Ted Hughes

(1930 - 1998 / West Yorkshire / England)

Daffodils



The text of this poem could not be published because of Copyright laws.

Submitted: Sunday, October 16, 2005

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Ted Hughes's Other Poems

  • Lovesong
  • Hawk Roosting
  • Wind
  • Bride and Groom Lie Hidden for...
  • The Thought-Fox
  • Full Moon and Little Frieda
  • Crow's Fall

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  • Cynthia Ward (2/27/2007 10:09:00 PM)

    This a poem from Birthday Letters about the years Hughes spent with Sylvia Plath. I love this poem despite its occasional tone of subtle cattiness and overall tone of bewildered irony. Even though Hughes is often considered the bad guy in their relationship there is also a sense that theirs was a fateful bond especially when the grief and longing come through these lines. Sylvia as a the ghost here is so fragile that it took me three readings before she fully materialized. I enjoy the image of the lost wedding gift as a grave marker in the last stanza. The anger and sadness in 'She has forgotten/She cannot even remember you' is substantial. This is a very genuine reaction to the death of important person in Hughes' life. (Report) Reply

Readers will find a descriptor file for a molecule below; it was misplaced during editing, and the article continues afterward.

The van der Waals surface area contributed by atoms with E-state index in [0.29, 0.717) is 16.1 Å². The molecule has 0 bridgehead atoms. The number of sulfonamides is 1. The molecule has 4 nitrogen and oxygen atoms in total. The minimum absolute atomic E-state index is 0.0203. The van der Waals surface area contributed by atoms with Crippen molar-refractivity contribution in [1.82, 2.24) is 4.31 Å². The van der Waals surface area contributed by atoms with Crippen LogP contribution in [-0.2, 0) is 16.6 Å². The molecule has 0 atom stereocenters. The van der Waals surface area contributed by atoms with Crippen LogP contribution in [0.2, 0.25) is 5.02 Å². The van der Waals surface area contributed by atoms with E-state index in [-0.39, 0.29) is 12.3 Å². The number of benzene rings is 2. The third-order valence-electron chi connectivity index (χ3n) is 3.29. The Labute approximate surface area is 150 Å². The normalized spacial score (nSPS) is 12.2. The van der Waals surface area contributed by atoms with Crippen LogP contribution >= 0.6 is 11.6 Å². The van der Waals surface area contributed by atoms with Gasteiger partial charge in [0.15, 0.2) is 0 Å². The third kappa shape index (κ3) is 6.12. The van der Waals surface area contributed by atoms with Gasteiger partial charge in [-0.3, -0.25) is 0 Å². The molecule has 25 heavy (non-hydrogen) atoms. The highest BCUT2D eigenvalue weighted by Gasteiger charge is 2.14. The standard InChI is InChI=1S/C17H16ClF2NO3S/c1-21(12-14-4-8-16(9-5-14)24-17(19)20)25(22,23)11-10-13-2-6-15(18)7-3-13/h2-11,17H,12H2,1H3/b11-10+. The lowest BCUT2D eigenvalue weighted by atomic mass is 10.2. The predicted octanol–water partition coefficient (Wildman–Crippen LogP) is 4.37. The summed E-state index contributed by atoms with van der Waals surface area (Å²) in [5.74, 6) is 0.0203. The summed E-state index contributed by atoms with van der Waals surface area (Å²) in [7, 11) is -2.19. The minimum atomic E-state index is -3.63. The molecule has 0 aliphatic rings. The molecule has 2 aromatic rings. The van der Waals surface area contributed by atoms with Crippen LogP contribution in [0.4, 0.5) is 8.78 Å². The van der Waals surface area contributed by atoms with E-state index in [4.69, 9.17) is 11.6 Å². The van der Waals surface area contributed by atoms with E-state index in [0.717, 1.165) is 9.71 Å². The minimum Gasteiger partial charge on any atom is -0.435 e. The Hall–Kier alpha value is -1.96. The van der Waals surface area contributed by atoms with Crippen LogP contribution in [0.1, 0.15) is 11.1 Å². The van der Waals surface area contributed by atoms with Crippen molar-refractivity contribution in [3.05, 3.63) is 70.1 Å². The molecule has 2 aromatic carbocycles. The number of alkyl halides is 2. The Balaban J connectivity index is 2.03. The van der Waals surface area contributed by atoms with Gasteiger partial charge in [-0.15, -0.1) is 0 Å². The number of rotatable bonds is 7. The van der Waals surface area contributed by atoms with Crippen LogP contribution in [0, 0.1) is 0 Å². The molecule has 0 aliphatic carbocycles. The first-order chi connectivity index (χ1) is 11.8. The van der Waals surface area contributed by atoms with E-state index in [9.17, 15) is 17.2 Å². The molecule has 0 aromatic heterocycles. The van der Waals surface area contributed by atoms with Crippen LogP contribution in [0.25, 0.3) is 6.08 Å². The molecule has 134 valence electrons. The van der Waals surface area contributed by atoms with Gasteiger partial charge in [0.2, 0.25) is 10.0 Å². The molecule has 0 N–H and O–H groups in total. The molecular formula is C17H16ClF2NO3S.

• Darlene Bourland (10/26/2006 9:29:00 PM)

    I have only recently become fully acquainted with Ted Hughes' poems and life. I find it interesting how he seems to return to the same themes. I met him in London in the late 1970s. He told me he was a poet but I didn't know much else. At lunch in a restaurant called The Pot in London one afternoon I mentioned that I liked Daffodils since each table had a bud vase with daffodils in them. He wrote me a poem on a napkin, which I still have, called Daffodil. It seemed a rather cynical poem. It begins by describing the attractive attributes of the flower but ends by saying it will be buffered and bruised by natures force only to be anulled and hardened to what life lies ahead or to slain by the bold steel of mans mind.

    He seemed to be a man with demons. I wish I had known him better. (Report) Reply

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